Warren Grover, a graduate of Weequahic High School’s class of 1955, said he “was never a star” in high school.
Jacob Toporek, class of ’63, said “I was just trying to help out.”
Grover, 81, author of “Nazis in Newark” (2003, Transaction Publishers), the leading chronicle of the Third Reich’s attempt to mobilize Newark and Irvington’s sizable German population to its cause — and the narrative of the militant Jewish groups that prevented it — and Toporek, 73, who recently retired as the executive director of the NJ State Association of Jewish Federations, will be among 20 alumni honored at the 2019 Weequahic Alumni Association Hall of Distinction Ceremony on Oct. 17 at the Renaissance Newark Airport Hotel.
“This is a nice honor,” said Grover. “I’m looking forward to the evening and happy to be recognized by Weequahic.” The 22nd annual event is a fund-raiser to benefit the students of Weequahic High School.
The plaudit also brought a smile to Toporek’s face.
“This just came about,” he said. “There is an impressive list of people.” It was compiled by retired Weequahic Alumni Association executive director Philip Yourish, 72, who was assisted by a group of committees.
“We have an excellent group of inductees this year,” said Yourish, an East Orange resident and retired Newark educator, who co-founded the group 22 years ago. “Warren and Jac are part of a marvelous bunch that includes New Jersey Lieutenant Governor Sheila Oliver.” Also among the inductees are educator Stanley Markowitz ’55, Eli Hoffman ’56, president of the Jaqua Foundation, and law professor Paul Tractenberg ’56. Hal Braff ’52, who cofounded the alumni association, is among seven deceased inductees.
Yourish, a dedicated alumnus of Weequahic, told NJJN that from the school’s founding in Newark’s Southeast Ward in 1933, through the mid-to-late 1960s, it was a school with a sizeable Jewish presence. The neighborhood’s composition changed in 1967, as Newark was one of 158 cities across the U.S. affected by race riots labeled “The Long Hot Summer.”
“The Jewish population had been moving to the suburbs before that, but Weequahic became a largely African-American school,” as a result of the looting and upheaval, Yourish said.
Former residents of Weequahic, many of whom raised their families outside of Newark, maintained their emotional ties to the school. In 1997, Braff, Sheldon Bross ’55, and others founded the alumni association and so far, has raised nearly $500,000 in scholarship money for Weequahic students. Yourish said the association was formed to “honor the diverse group from our school that has contributed so much to society.”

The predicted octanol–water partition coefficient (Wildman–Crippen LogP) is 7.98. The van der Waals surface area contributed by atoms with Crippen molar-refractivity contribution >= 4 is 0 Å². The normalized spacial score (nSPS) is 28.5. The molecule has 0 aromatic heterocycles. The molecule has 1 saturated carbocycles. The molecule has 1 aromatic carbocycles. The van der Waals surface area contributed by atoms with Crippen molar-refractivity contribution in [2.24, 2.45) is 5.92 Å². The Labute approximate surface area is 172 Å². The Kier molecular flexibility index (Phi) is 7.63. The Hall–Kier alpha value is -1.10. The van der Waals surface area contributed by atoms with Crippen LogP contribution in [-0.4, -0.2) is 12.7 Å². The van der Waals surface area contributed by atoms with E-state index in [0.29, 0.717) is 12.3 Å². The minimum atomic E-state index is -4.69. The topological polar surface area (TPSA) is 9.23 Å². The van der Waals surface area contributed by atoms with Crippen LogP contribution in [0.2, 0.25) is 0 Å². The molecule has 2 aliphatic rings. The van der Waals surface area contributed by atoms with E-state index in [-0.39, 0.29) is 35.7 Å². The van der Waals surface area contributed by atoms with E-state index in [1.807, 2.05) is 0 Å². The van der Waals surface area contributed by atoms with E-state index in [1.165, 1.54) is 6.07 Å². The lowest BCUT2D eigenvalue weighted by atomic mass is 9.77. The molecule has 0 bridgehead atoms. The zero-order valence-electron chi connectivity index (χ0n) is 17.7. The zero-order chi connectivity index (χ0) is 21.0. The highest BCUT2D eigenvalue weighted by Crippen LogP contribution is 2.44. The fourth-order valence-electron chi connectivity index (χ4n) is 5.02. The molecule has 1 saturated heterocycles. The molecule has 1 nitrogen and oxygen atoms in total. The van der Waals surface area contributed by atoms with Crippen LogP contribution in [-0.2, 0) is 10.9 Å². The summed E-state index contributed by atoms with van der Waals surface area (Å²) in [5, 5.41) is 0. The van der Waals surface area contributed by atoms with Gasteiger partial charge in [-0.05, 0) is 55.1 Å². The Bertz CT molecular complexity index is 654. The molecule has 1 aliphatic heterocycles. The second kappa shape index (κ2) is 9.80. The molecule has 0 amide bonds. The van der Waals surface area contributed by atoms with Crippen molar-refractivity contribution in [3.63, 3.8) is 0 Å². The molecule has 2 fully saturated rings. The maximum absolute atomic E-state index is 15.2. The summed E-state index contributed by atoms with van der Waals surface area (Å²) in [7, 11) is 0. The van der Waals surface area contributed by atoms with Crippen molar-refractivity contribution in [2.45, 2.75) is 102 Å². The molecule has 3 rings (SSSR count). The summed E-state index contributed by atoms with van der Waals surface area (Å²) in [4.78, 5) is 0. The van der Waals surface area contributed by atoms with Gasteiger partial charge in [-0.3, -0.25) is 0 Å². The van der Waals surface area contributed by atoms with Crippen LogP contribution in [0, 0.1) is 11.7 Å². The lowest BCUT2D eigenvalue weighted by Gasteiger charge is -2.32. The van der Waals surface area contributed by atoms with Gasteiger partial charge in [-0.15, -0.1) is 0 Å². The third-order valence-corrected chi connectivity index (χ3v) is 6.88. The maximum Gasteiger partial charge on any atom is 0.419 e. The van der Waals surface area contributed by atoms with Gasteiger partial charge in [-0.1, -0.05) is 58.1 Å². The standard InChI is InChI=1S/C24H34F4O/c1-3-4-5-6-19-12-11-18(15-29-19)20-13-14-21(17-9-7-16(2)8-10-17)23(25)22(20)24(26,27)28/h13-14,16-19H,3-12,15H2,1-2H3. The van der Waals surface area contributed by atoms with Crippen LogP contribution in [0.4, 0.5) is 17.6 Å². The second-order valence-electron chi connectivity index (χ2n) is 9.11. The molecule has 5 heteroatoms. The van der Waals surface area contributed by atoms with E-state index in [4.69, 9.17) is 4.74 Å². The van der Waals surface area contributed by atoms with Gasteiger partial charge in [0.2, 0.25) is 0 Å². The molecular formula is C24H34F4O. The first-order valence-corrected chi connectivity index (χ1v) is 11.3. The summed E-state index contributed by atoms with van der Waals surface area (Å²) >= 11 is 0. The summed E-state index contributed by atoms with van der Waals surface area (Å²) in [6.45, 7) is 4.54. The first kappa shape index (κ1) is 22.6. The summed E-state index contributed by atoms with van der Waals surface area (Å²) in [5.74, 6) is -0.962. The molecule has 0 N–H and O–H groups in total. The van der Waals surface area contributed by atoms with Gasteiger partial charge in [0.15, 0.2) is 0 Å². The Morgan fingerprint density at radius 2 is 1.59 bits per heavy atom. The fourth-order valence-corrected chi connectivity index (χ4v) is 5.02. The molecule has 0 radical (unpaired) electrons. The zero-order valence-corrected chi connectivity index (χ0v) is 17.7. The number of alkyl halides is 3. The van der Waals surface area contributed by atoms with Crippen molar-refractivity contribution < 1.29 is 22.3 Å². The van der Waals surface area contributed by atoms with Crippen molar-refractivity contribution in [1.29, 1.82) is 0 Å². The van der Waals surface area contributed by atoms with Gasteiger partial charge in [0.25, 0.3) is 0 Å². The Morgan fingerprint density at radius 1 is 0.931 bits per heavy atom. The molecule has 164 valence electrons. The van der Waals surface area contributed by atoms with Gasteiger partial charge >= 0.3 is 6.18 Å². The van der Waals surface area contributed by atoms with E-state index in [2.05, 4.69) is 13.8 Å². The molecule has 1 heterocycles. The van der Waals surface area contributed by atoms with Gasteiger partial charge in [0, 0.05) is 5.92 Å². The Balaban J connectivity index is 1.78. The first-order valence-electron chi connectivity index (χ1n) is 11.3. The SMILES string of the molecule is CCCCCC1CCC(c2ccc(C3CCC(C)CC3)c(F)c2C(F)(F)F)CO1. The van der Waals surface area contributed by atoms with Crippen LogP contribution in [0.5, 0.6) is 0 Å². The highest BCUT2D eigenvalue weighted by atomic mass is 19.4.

“All the memories are priceless, and the bonds many of us still have are renewed,” at the annual dinner he said.
In different ways, Grover and Toporek fit the qualifications of having “contributed so much to society.”
Grover, an historian and Short Hills resident, introduced readers to such Jewish luminaries as Nat Arno, a prizefighter and gang member who led a tough militia-like group called the Minutemen. They protected Newark crime boss Abner “Longie” Zwillman’s bootleg whiskey shipments, then turned their attention to stopping the Nazis after Prohibition ended in 1933.
“With Jerome and Ruth Fien and Saul Schwarz, Warren was a key contributor in our founding,” said Linda Forgosh, executive director of the Jewish Historical Society of MetroWest NJ (JHS), which was founded in 1990. He also served three terms as president of JHS, cofounded the Newark History Society where he is co-president, and serves on the board of the Jewish Museum of New Jersey in Newark.
Grover, with his wife, Andrea, a professor at New York University, is also a major contributor to the Jewish Federation of Greater MetroWest NJ and donated his research and personal papers pertaining to Newark and the area to JHS.
“The Jewish history of Newark is very important to me,” said Grover. The Jewish Museum is based in the Conservative synagogue Ahavas Sholom. “This is the last example of an active synagogue in Newark, where there once were more than 50,” he said.
Many, in both the Jewish community and political circles, know Toporek, an Edison resident, from his work with the recently disbanded NJ State Association of Jewish Federations, an advocacy group working in Trenton on behalf of the state’s Jewish community. He has also worked with Yourish for decades in publishing a weekly newsletter for Weequahic alumni.
The newsletter began as a way to keep graduates from the class of 1963 connected to their alma mater.
“The idea was to keep the class of 1963 informed and see if we could raise some scholarship money for furthering present Weequahic students’ educations,” Toporek said. “Other classes joined in and we have raised about $40,000 for scholarships.
“I’ve really enjoyed doing this.”